A Serious Man

The Coens rarely, if ever, completely disappoint, but some of their films are polarizing, even among fans.  A Serious Man was nominated for Best Picture and Best Original Screenplay, but didn’t receive the acclaim and financial success of some of the Coens’ bigger films, such as No Country For Old Men or Oh Brother, Where Art Thou.  Many compare the story to the book of Job, and point out that the film is one of the more personal films by the Coens.  The story is fairly straightforward:  after a brief prologue in an Eastern European ghetto sometime in the distant past, the film jumps to 1967 where it follows Professor Larry Gropnik (Michael Stuhlbarg) as one calamity or annoyance after another is visited upon him.  His wife announces she’s leaving him for the hilariously smarmy Sy Abelman (Fred Melamed); his son is smoking dope and getting in trouble for listening to rock music in Hebrew school; his daughter is saving up for a nose job and constantly going out with her friends; his troubled brother (Richard Kind, Quest of the Delta Knights) sleeps on his couch and drains his cyst in his bathroom; a foreign student who’s failing his class tries to bribe him; his tenure committee gets anonymous letters insinuating horrible things about him; his creepy redneck neighbor is slowly encroaching on his lawn; and his beautiful neighbor sunbathes in the nude and offers to smoke dope with him.  Larry seeks the aid of three rabbis while he struggles with his troubles and with his student’s bribe and how to handle it.  Meanwhile, his son has troubles of his own-avoiding the bully/drug dealer who he owes money and learning his Torah passage for his Bar Mitzvah.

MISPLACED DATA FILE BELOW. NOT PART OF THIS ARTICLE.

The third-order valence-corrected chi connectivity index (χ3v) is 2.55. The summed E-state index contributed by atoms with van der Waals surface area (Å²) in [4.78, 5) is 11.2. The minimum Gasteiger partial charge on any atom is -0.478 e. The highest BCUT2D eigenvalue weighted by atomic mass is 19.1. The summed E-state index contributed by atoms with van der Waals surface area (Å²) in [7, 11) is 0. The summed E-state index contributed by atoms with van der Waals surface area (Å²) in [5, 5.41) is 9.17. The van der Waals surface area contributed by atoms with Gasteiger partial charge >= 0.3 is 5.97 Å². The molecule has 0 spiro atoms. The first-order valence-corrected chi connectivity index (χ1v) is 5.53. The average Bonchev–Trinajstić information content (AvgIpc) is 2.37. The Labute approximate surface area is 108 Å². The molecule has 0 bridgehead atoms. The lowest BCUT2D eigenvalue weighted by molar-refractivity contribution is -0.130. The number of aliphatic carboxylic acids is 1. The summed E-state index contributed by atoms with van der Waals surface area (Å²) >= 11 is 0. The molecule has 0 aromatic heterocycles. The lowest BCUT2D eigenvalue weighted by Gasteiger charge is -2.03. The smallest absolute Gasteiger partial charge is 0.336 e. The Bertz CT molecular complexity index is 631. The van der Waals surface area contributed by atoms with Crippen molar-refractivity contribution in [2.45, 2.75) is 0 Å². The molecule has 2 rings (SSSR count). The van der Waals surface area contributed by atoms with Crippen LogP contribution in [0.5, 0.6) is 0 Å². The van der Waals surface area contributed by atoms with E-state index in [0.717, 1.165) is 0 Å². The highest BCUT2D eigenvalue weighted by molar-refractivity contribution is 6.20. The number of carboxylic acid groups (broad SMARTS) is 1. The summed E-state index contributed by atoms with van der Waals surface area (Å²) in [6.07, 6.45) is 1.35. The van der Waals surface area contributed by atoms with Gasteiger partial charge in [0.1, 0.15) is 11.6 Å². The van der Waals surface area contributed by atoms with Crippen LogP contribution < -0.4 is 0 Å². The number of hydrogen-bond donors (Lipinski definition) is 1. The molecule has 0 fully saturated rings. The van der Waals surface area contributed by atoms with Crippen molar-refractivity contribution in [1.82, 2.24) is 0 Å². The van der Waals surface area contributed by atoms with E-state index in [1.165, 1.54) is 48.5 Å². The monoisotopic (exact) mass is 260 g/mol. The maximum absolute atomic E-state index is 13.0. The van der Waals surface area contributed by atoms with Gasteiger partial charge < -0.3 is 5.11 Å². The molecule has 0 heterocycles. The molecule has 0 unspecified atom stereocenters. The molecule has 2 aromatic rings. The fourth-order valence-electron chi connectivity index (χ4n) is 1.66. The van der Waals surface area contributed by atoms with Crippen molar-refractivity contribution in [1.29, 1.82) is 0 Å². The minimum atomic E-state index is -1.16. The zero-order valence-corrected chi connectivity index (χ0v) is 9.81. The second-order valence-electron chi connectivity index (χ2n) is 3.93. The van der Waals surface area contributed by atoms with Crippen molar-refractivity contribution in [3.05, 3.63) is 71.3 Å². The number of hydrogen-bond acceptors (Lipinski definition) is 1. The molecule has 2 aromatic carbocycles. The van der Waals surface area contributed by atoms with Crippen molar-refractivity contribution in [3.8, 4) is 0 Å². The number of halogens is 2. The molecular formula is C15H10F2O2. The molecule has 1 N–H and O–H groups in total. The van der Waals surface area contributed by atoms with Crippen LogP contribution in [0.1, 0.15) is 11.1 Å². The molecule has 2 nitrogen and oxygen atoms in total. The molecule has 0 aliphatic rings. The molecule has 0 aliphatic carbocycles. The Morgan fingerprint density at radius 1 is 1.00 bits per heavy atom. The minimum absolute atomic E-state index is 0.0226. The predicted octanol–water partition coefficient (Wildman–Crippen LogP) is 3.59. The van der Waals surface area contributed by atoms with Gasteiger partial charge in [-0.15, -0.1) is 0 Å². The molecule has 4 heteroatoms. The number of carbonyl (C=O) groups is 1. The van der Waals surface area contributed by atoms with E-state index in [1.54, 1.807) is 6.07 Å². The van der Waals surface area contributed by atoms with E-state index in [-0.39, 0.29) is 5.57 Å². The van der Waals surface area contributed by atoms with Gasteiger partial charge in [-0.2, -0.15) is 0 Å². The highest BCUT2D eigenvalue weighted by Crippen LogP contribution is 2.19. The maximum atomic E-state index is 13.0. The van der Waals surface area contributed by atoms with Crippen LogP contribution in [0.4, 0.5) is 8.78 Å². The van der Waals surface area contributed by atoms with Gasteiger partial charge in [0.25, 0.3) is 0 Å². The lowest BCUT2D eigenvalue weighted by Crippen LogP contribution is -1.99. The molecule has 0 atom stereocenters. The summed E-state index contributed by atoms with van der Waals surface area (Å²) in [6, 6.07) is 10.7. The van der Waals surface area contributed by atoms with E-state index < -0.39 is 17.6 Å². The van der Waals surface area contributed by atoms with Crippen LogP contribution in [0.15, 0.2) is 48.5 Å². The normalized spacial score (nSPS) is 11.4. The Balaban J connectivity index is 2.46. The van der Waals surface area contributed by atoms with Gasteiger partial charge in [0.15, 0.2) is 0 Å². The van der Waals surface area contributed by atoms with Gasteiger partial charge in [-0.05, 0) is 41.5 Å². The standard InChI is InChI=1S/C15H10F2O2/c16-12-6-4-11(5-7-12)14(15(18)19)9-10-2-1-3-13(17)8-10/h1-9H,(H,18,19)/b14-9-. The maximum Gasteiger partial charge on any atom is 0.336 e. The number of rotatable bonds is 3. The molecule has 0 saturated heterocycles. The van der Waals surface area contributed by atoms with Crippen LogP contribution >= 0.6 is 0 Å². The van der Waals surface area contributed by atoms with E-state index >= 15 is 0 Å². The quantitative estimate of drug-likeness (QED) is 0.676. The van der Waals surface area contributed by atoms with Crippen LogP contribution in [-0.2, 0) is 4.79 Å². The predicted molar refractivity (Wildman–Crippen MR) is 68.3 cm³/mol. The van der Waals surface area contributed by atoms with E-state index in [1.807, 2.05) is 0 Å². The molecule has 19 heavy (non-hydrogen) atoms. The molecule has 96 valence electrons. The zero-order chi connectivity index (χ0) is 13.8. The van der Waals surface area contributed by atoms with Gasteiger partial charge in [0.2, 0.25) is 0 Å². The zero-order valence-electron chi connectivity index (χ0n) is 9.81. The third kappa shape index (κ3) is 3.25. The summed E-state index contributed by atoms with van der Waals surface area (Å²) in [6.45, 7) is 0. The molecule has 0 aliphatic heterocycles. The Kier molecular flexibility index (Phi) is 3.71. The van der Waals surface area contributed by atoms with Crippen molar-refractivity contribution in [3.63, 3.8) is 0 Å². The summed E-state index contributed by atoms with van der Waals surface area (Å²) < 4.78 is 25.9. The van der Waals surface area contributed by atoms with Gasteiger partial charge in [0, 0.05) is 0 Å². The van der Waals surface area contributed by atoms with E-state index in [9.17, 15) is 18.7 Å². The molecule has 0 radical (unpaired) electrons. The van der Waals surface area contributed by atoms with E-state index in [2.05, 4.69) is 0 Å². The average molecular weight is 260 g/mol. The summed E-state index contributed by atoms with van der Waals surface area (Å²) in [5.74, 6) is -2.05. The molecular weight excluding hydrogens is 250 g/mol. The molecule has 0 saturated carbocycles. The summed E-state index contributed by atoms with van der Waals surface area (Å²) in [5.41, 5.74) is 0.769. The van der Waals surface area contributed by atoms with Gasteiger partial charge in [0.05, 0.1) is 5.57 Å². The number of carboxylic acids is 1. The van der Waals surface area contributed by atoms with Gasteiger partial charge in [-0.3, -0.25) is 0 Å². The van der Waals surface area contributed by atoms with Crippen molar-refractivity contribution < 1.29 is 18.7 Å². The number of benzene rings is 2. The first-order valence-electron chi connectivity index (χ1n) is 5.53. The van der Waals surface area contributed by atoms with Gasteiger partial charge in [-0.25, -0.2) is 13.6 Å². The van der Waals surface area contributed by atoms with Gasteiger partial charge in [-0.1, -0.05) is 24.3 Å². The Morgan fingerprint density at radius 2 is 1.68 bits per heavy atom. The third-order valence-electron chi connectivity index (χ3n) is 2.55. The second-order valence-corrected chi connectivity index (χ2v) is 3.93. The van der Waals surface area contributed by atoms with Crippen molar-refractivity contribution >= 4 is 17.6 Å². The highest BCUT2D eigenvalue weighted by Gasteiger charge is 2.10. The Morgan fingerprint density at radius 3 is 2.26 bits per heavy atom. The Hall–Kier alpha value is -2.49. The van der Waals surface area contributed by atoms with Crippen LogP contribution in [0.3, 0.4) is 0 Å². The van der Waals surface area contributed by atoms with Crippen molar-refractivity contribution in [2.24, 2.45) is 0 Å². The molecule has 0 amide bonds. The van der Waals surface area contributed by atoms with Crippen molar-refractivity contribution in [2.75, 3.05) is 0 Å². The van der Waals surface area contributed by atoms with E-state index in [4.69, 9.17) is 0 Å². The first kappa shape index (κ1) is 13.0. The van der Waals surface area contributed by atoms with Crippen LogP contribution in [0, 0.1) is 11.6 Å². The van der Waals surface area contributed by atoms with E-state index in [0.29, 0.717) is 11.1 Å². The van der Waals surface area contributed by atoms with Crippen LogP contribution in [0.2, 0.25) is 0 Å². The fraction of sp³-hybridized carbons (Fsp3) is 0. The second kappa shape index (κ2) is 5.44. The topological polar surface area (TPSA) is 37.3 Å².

While the film is amusing at points and the mostly familiar but not particularly well-known actors are quite amusing in their roles, the film didn’t seem to ever fully click.  Stuhlbarg brings the exact amount of exasperated patience needed for the role, while Melamed is hilarious as Abelman.  All three Rabbi encounters are perfect, but George Wyner’s (Spaceballs) long shaggy dog Rabbi story is a highlight of the film, and Rabbi Scott (The Big Bang Theory‘s Simon Helberg) is also quite amusing.   The film may demand more than one viewing; certainly it’s a well made film that makes a point, though exactly what the point is I wasn’t entirely sure I had figured out by the end.  The prologue, while also amusing, completely mystified me, both in how it connected to the larger story or its meaning.  For now I’m withholding judgment on this, but certainly any Coen film is worth watching, and this is no exception.

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